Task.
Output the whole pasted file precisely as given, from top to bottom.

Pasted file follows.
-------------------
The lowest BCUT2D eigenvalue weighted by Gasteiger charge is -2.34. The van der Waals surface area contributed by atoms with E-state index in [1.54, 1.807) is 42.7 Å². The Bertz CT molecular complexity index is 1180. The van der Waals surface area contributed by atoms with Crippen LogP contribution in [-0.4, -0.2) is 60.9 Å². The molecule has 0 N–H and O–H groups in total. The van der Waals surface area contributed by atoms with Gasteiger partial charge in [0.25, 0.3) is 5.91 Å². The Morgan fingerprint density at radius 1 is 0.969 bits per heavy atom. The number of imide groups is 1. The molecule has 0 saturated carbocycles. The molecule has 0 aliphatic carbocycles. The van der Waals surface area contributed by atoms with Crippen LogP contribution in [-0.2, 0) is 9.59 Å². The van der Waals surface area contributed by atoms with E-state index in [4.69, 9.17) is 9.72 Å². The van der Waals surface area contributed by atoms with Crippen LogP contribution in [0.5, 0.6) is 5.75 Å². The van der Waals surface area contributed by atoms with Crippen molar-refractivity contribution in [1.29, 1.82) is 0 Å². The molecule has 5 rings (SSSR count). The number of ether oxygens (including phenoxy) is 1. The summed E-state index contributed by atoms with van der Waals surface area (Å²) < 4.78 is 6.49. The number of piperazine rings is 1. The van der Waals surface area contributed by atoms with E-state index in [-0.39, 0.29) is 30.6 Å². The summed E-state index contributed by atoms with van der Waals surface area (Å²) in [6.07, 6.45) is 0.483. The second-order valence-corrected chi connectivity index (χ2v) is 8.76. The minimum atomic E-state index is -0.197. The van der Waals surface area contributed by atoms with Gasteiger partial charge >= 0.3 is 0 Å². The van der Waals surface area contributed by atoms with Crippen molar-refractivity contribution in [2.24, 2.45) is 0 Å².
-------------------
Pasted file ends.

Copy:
The lowest BCUT2D eigenvalue weighted by Gasteiger charge is -2.34. The van der Waals surface area contributed by atoms with E-state index in [1.54, 1.807) is 42.7 Å². The Bertz CT molecular complexity index is 1180. The van der Waals surface area contributed by atoms with Crippen LogP contribution in [-0.4, -0.2) is 60.9 Å². The molecule has 0 N–H and O–H groups in total. The van der Waals surface area contributed by atoms with Gasteiger partial charge in [0.25, 0.3) is 5.91 Å². The Morgan fingerprint density at radius 1 is 0.969 bits per heavy atom. The number of imide groups is 1. The molecule has 0 saturated carbocycles. The molecule has 0 aliphatic carbocycles. The van der Waals surface area contributed by atoms with Crippen LogP contribution in [-0.2, 0) is 9.59 Å². The van der Waals surface area contributed by atoms with E-state index in [4.69, 9.17) is 9.72 Å². The van der Waals surface area contributed by atoms with Crippen LogP contribution in [0.5, 0.6) is 5.75 Å². The van der Waals surface area contributed by atoms with Crippen molar-refractivity contribution in [1.29, 1.82) is 0 Å². The molecule has 5 rings (SSSR count). The number of ether oxygens (including phenoxy) is 1. The summed E-state index contributed by atoms with van der Waals surface area (Å²) < 4.78 is 6.49. The number of piperazine rings is 1. The van der Waals surface area contributed by atoms with E-state index in [-0.39, 0.29) is 30.6 Å². The summed E-state index contributed by atoms with van der Waals surface area (Å²) in [6.07, 6.45) is 0.483. The second-order valence-corrected chi connectivity index (χ2v) is 8.76. The minimum atomic E-state index is -0.197. The van der Waals surface area contributed by atoms with Gasteiger partial charge >= 0.3 is 0 Å². The van der Waals surface area contributed by atoms with Crippen molar-refractivity contribution in [2.24, 2.45) is 0 Å².